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Explainer: South Africa’s Central Bank – Ownership, Mandate and Independence

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In recent months, various debates about the South African Reserve Bank have focused broadly on three aspects – its shareholding, its mandate and its independence.

The three debates are somewhat convoluted. They are indeed three different issues, but they are interlinked.

Let’s turn to the issue of ownership first.

The South African Reserve Bank is one of only eight central banks in the world with private shareholders. The others are in Belgium, Greece, Italy, Japan, San Marino, Switzerland and Turkey.

The debate about shareholding in South Africa’s Reserve Bank centres around the issue of nationalisation. Some political players, such as the third largest party – the Economic Freedom Fighters – are calling for the ownership of the Bank to be transferred from current private shareholders to the South African government and has tabled a bill in Parliament to achieve this objective.

The issue is very charged. But it’s also confused and not very well understood. There’s an assumption that a change of ownership would automatically mean a change in the role the Bank plays. This isn’t the case because in fact the Bank’s shareholders play no role in its mandate. In that sense it doesn’t matter who the shareholders are. Because they can’t affect its mandate, nationalisation won’t affect the independence of the central bank.

But there are other ways in which the Bank’s ability to do its job can be undermined. This is where the Bank’s primary mandate comes in.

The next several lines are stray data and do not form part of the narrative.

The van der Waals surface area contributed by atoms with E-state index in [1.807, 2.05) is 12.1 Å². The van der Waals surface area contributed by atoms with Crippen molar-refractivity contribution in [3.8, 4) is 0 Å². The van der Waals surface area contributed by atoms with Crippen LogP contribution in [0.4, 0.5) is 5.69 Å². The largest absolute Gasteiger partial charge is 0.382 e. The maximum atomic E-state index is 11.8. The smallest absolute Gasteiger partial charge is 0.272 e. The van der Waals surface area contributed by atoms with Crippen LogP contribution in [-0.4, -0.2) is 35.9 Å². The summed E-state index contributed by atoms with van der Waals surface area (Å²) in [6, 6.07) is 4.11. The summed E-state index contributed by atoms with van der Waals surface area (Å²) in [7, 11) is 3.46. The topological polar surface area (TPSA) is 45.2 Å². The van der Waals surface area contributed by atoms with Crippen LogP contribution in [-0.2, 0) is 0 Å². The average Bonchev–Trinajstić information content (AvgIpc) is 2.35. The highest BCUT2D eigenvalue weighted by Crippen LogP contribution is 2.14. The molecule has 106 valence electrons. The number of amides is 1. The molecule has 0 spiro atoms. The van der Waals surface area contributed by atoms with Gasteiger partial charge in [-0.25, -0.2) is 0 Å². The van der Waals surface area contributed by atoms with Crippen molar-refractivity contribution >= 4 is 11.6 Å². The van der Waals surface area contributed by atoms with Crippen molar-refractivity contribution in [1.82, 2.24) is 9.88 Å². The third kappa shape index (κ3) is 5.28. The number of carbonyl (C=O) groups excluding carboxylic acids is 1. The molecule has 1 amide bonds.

The mandate issue

The mandate of South Africa’s central bank is set out in the Constitution, which says:

The primary objective of the Bank shall be to protect the value of the currency of the Republic of South Africa in the interest of balanced and sustainable economic growth in the Republic.

The Bank also adheres to an inflation target which was put in place in 2000. This requires it to keep inflation within a band of 3% to 6%. The Bank uses monetary policy and interest rate decisions to achieve this objective. In short, when the inflationary trend declines, the interest rate declines and when the inflationary trend increases, the interest rate increases.

The issue of the Bank’s focus on keeping inflation within this band – and the fact that its mandate sets out clearly that managing inflation is it’s core job – is hotly contested.

Those on the left of the political spectrum, including the country’s largest trade union federation, argue that the South African Reserve Bank shouldn’t focus primarily on inflation. Instead, they say, it should also be taking account of economic growth as well as the employment rate in the country.

The Bank’s response has been that its current mandate is broad enough because it says quite clearly that, while managing inflation, it must do so “in the interest of balanced and sustainable economic growth in the Republic”.